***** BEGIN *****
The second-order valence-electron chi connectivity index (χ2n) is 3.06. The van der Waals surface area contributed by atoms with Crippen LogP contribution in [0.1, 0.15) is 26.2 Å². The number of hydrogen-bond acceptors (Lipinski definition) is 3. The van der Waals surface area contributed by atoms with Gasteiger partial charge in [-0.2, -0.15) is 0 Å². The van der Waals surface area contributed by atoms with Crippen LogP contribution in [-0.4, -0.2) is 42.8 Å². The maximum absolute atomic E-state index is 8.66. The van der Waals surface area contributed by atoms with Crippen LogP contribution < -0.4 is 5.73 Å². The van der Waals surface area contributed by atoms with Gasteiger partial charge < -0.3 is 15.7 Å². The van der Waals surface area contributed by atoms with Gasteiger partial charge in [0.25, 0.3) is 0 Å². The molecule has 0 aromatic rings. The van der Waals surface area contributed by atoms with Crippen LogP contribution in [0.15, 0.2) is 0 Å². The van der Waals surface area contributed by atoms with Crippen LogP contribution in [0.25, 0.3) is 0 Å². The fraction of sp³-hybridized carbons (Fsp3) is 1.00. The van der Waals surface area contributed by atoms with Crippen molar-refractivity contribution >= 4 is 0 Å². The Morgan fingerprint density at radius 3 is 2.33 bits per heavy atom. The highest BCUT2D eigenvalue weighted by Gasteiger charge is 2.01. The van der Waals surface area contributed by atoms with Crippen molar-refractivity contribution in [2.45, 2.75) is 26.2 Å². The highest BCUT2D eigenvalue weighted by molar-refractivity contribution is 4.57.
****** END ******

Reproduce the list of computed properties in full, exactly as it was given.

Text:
The second-order valence-electron chi connectivity index (χ2n) is 3.06. The van der Waals surface area contributed by atoms with Crippen LogP contribution in [0.1, 0.15) is 26.2 Å². The number of hydrogen-bond acceptors (Lipinski definition) is 3. The van der Waals surface area contributed by atoms with Gasteiger partial charge in [-0.2, -0.15) is 0 Å². The van der Waals surface area contributed by atoms with Crippen LogP contribution in [-0.4, -0.2) is 42.8 Å². The maximum absolute atomic E-state index is 8.66. The van der Waals surface area contributed by atoms with Crippen LogP contribution < -0.4 is 5.73 Å². The van der Waals surface area contributed by atoms with Gasteiger partial charge < -0.3 is 15.7 Å². The van der Waals surface area contributed by atoms with Gasteiger partial charge in [0.25, 0.3) is 0 Å². The molecule has 0 aromatic rings. The van der Waals surface area contributed by atoms with Crippen LogP contribution in [0.15, 0.2) is 0 Å². The van der Waals surface area contributed by atoms with Crippen LogP contribution in [0.25, 0.3) is 0 Å². The fraction of sp³-hybridized carbons (Fsp3) is 1.00. The van der Waals surface area contributed by atoms with Crippen molar-refractivity contribution >= 4 is 0 Å². The Morgan fingerprint density at radius 3 is 2.33 bits per heavy atom. The highest BCUT2D eigenvalue weighted by Gasteiger charge is 2.01. The van der Waals surface area contributed by atoms with Crippen molar-refractivity contribution in [2.45, 2.75) is 26.2 Å². The highest BCUT2D eigenvalue weighted by molar-refractivity contribution is 4.57.